Reformed Grits

February 4, 2008, 7:57 pm
Filed under: Life

13 years ago, when I was pregnant with my first child and teaching 2nd grade, another teacher called me into her classroom as I was leaving the school one day to tell me something.  She asked me to shut the door and said, "I just wanted you to know something about the family life of one of your students- ‘Ryan,’  as this is something you should know… His mother has left the family and is having an affair with another man." 
I was floored.  I was a 22 (barely!) year old girl who admittedly was S H E L T E R E D and I had never had any experience with things of this nature.  I was also outraged. 
"What is the matter with that woman?  She must be an idiot.  Does the man not know she is married and has a FAMILY!??"  She then told me that the man also had a wife and family.  I ranted on for a bit, but she just ended it with, "Anyway, I just thought you should know in case you have some behavior change in the child or a reason you may think you need to just look out for him." 
I thanked her and went on my way.  I never had a moment’s trouble with precious "Ryan" but I always hated that had happened to him.  I probably was a bit more tender towards him (yes, I’m capable of it) and a little more loving too.  He didn’t change.  But my perspective did. 
It’s interesting how perspective skews our original vision of a subject.  "Skews" isn’t the right word though.  It actually gives more focus or clarity to the truth.   When we see things through a proper lens they become more clear.  More real.  More doable. 
I get asked all the time "HOW ON EARTH do you do it with 6 children?"  Even today a good friend who has 3 said that her 2 nephews who were 2 and 1 spent the week with them and she was wiped out.  I always say, "I had time one at a time, and my oldest is almost 13.  My oldest ones help, and I only have one baby.  I have more help than NOT."  Having my kids at THIS age is a breeze compared to the time I spent with 3 children 3 and under.  And the time with 4 children 5 and under.  This is totally doable.  They always sigh, and say, "Yeaah, I guess so."  Putting it in perspective takes it off it’s pedestal. 


In the same vein, another friend who had a professional life before children, now has a 3 year old and a 6 month old.  And she thinks I’m something?  I told her I’d take my 6 over only have 2 that young any day of the week!  It’s exhausting!!  I told her it gets easier and they get more responsible and they mature and get more helpful… it simply gets better and better.  Perspective gives her the ability to endure!


I know a woman who used to ask me how do you clean and cook and wipe hineys and do laundry and have nothing for yourself at the end of it?  She wanted a piece of her life "just for herself."  I shared with her how anything and everything done for the Lord has meaning and especially in the nurture of others and pouring out of yourself.   You can get great satisfaction out of having the laundry accomplished and dinner on and the children bathed and read to… even if in the greater picture of your house the living room is dusty and the bathrooms are filthy.   You make your job your own and you do it your way and put your own touches on it and you pour it out of a full heart, knowing that your significance and security comes in Christ alone and not in "having something for me."  If you set this "something" as the goal or the reward, it becomes an idol–   this "something" that gives greater satisfaction than service to which we are called by the one who purchased us with His blood.  If this "something" is allowed to persist in the background, we will never find the satisfaction there for the taking in what we are called for; and sadly, the "something" will always elude.  It can not be grasped because the things of this world do not satiate.   Sadly this woman has left her husband, home, and children in the pursuit of the satisfaction that she has ironically left behind unclaimed.   The skewed perspective of purpose devastated the lives of her and her family.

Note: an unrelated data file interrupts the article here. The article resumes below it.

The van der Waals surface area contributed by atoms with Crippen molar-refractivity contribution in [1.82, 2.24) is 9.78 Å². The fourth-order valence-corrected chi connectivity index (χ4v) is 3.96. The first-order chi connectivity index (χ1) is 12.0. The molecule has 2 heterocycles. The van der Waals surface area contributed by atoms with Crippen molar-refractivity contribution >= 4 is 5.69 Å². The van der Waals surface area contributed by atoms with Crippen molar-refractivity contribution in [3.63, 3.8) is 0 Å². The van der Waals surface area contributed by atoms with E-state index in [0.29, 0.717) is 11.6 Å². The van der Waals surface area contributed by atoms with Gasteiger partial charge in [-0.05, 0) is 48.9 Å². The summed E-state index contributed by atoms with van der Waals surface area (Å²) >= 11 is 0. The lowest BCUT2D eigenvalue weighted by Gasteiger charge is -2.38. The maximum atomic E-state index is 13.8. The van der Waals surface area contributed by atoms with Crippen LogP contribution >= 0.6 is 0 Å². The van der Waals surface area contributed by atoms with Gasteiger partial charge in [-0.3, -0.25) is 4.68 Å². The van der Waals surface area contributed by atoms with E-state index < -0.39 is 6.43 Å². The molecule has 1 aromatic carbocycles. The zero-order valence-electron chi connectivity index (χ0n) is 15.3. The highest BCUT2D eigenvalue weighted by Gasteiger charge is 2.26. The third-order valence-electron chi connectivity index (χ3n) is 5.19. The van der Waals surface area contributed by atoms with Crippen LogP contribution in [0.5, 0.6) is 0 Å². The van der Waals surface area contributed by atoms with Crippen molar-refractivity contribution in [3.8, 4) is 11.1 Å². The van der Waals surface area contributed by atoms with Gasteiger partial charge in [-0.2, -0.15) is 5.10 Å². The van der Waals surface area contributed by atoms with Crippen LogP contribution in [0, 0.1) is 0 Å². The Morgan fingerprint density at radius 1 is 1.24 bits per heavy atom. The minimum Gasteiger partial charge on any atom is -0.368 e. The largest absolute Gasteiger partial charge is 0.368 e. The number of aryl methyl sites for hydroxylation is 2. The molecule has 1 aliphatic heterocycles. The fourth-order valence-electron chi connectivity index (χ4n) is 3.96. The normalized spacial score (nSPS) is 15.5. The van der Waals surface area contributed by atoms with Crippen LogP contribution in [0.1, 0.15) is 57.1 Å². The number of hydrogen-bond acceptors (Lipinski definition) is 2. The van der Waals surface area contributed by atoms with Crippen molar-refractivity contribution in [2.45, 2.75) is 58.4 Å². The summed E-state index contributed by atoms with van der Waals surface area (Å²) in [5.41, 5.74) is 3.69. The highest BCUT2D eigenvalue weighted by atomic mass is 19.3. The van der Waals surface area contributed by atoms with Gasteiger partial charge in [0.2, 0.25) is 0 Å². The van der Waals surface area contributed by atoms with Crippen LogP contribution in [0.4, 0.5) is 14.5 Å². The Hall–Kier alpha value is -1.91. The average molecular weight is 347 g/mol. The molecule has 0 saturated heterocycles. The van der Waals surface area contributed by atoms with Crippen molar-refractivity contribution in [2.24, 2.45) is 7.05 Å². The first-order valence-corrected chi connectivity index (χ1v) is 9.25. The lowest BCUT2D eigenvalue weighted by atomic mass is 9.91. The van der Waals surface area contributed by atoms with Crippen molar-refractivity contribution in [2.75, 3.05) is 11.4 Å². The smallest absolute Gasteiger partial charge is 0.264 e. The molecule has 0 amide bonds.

I gain more perspective every day– of what I don’t know and what is to be learned.  I panic over small things until I remember what I’ve learned.  The fine teacher I mentioned earlier taught me that same year to ask, "Does this matter in terms of eternity?"  As a woman of great perspective she would know.  I found out years later that her husband was the cheating "other man" who had taken "Ryan’s" mom away.

3 Comments so far
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Wow, I’m floored by the end of your story. What compassion this woman must have had to be concerned for the student, when she was intricately involved in the whole situation.
I just can’t imagaine how she coped with the pain of it all.
I am often the woman who wants a little piece of my life just for me. It is hard to get the right perspective about what I am doing, and striving to do it all for the Lord, cleaning, caring for children, laundry dishes, all of it.
This is a reminder that I need each day so that my vision is not skewed by selfish desires.

Comment by MaryLu

Wow, I’m all teary (lol)… but YES, this (6 kids) is SO much easier than 4, 4 and under! THAT was NUTS. I don’t know how I survived it, but I did! And yes, with an almost 13 yo and a super helpful 11 1/2 yo girl life is SO much easier. My 9 yo daughter cleaned my 5 yo’s room yesterday. By herself. Without being asked. The floor had been covered for a LONG time. Of course, last night the 5 yo threw up off the top bunkbed and SPRAYED the newly cleaned room. But I can’t even imagine that amount of barf on all the junk that HAD been in there…

Comment by Kristi

Well, I have sat here for like 5 minutes and still can’t figure out what to say…
so I guess “you couldn’t be more right” will have to do.

Comment by Gayle

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